Walk in Belgium honors WW II U.S. paratroops
Stars and Stripes February 23, 2011
For nearly three decades, Americans, Belgians and residents of other nearby lands have met in the Ardennes each February to symbolically march in the footsteps of the 82nd Airborne Division paratroops who fought and died there in World War II.
This year the objective is an old battlefield south of Liège, up the road from Bastogne. While the commemorative march, scheduled for Saturday, begins and ends in Manhay, the day — and the battle of yesteryear — highlights the hamlet of Fraiture. In the present, it’s where lunch will be served. In the past, it’s where Americans and Germans bitterly fought over a strategic road junction during the Battle of the Bulge.
“The high point of the walk is the crossroads,” said Emile Lacroix, a Belgian and founder of the memorial march, now in its 29th year.
Lacroix means that literally and figuratively.
Baraque de Fraiture is one of the high points in low-lying Belgium. During the battle, the crossroads just south of Fraiture was so vital the 82nd commander ordered the junction held “at all costs,” though it eventually fell. Years later, that commander, Maj. Gen. James “Slim Jim” Gavin called the stand “one of the great actions of the war.”
“It was a very complex battle,” said Lacroix, who was 4½ years old at the time.
In the thick of it was the 325th Glider Infantry Regiment, the unit of focus for this year’s walk. The 82nd Airborne unit and elements of the 3rd Armored Division and other armored units helped blunt the German offensive, enabling reinforcements to enter the fray and deny the enemy a primary objective — reaching the Meuse River.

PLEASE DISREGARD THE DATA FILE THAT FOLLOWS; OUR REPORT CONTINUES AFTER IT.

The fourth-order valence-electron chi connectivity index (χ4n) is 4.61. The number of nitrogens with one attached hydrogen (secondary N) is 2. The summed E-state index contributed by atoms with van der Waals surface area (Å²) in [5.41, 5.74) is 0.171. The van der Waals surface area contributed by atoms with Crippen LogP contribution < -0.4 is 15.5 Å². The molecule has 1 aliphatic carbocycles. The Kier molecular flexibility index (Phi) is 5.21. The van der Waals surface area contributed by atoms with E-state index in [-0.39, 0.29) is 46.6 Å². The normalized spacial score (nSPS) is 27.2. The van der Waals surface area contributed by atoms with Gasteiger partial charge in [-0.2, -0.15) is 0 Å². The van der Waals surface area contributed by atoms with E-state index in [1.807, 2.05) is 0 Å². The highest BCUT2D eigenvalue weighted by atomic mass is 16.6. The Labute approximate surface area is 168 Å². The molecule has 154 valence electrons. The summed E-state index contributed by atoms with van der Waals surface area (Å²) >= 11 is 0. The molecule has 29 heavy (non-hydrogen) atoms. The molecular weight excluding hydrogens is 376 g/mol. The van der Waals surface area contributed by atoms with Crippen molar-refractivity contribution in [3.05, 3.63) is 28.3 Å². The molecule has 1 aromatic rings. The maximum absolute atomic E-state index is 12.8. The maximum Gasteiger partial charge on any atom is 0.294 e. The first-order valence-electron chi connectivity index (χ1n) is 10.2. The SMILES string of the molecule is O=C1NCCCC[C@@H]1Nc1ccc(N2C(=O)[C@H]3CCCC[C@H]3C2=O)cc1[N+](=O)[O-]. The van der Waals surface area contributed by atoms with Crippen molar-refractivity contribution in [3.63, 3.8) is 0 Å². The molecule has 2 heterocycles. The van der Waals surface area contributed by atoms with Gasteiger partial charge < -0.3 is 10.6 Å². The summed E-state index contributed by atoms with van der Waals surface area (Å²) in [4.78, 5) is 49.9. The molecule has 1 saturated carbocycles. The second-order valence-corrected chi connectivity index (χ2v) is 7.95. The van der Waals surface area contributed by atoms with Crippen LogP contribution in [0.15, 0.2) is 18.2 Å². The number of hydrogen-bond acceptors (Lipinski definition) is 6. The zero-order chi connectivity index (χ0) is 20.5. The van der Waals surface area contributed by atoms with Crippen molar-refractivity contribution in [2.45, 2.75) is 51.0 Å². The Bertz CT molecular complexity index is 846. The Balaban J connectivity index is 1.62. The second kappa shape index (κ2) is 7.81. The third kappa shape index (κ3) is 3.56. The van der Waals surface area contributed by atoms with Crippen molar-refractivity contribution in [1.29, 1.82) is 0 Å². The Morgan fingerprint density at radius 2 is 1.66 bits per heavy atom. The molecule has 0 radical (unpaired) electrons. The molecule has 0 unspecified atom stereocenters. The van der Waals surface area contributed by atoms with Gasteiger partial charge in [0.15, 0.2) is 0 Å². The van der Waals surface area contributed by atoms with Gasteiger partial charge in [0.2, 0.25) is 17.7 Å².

The Battle of the Bulge lasted from Dec. 16, 1944, to Jan. 25, 1945. Lacroix said organizers hold the annual march each February so as not to interfere with the holidays and the 101st Airborne Division commemoration in Bastogne in mid-December. Every year a different section of the battle area is traversed.
This year’s march stars at 9 a.m. in the village of Manhay, though participants are asked to arrive early to register and witness a short ceremony honoring the airborne unit. The 6 euro fee covers logistical support, a soup lunch, hot wine and a souvenir certificate.
Like many of these events there will be an abundance of WW II-era vehicles and re-enactors dressing and acting the part. Some of the re-enactors are coming from as far as Poland and Denmark, Lacroix said.
“These guys lovingly restore this stuff as a way to restore history,” said Thomas Goode, a Ramstein High School teacher and a regular participant and volunteer. “If they didn’t make it there, it would be a different atmosphere.”
For more information on the walk, see http://82airbornefootsteps2011.blogspot.com/